With the advent of cloud computing whether we like it or not the majority of our information will be stored in the cloud. The software industry has shifted rapidly over the last few years with Software as a Service (SaaS) now being the preferred option for customers when upgrading their enterprise systems. According to IDC, SaaS will remain the dominant computing type worldwide with the use of public cloud services set to grow at a 19.4% annual rate over the next five years (from nearly US$70 billion in 2015 to more than US$141 billion in 2019). So what are the important issues you need to look out for when reviewing or drafting SaaS Agreements?
A clearly defined Scope – Support Agreement not a Licence
The main area to consider in your SaaS Agreement is what rights are you granting and what services you are providing the customer? Many SaaS Agreements make reference to the granting of a licence or delivery of software to a customer, however this should be avoided as it creates confusion and uncertainty. The SaaS Agreement needs to focus on granting the customer access to the service provided by the SaaS Provider on a hosted basis only. Another consideration is how will this service be accessed by the customer? For instance, by a paid subscription, online account or profile or does the customer need to meet specific technical requirements or customisation? Will the SaaS provider provide support and maintenance? Are there Service Levels and will the customer retain ownership of its data? A well structured SaaS Agreement will (a) include a detailed description of the services being provided, (b) how they will be provided, (c) how the services will be paid for, (d) what standards the SaaS provider will meet including service level commitments, and (e) the consequences of not meeting these obligations.
This aspect of the SaaS Agreement needs to be drafted with care as the Service Levels set the customer’s expectations regarding the time the service is available (uptime) and if there is any downtime how is this defined. For instance, are scheduled maintenance and system upgrades considered “downtime”? If there is any downtime, then how quickly will the SaaS provider respond once they are notified of a problem which may depend on the severity of the problem (a severity level 4 will receive a faster response time than a severity level 1). Does the customer have a remedy if the response time is not met? Generally, the SaaS provider will offer a service credit against further payments or prorated refund based on the amount of time the service is unavailable. From a SaaS provider point of view, it is very important if you offer a service credit or rebate that this is the sole and exclusive remedy for a failure to meet the Service Levels.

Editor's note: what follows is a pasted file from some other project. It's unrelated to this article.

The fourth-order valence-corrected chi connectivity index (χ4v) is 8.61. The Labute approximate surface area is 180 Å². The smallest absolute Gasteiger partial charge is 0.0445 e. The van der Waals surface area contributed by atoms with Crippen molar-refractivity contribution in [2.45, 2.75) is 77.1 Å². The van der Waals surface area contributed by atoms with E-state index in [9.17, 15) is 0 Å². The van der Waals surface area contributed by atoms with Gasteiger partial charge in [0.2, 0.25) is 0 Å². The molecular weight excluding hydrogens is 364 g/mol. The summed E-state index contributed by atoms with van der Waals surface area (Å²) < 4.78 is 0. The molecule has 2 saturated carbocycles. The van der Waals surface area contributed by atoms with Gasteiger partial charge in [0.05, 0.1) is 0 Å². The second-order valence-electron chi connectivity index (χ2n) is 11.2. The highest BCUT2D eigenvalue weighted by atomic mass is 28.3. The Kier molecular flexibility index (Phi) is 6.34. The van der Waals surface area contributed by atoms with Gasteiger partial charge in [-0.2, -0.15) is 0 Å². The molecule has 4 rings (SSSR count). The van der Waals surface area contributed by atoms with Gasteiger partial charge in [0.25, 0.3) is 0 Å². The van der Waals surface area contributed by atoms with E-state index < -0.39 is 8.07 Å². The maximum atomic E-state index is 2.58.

Limitation of Liability and Indemnities
As a SaaS provider the limitation of liability clause is one of the most important (other than getting paid) as it will limit the kinds of damages customers can seek against you and in what amount. A well drafted SaaS agreement will limit damages to the amount the customer pays under the agreement per annum and carve out liability for indirect damages such as consequential loss. A sensible indemnity should limit claims to intellectual property infringement and the usual carve-out for claims arising for modifications made by customers or use of the service other than in accordance with the agreement.
Data Management & Security
Another big consideration with SaaS Agreements is data management and where the data is being hosted. Many SaaS providers use overseas data warehouses with companies such as Amazon to store customer data. This could create problems in the event of a security breach and it is pertinent to ask your Saas provider whether they have back to back warranties and indemnify you and your customers in the event of a data breach. Some SaaS Agreements will also limit the SaaS providers’ liability to the fees paid per annum under the SaaS Agreement which would not provide adequate compensation in the event of a data breach. To minimise this risk you may want to consider a SaaS provider that offers to secure your data in Australia.
Bayard Lawyers’ SaaS Agreement is one of the most widely used by our clients.
To download a SAAS Agreement please visit Software As A Service (SAAS) Agreement or pre-book some time to speak with one of our Technology Law experts.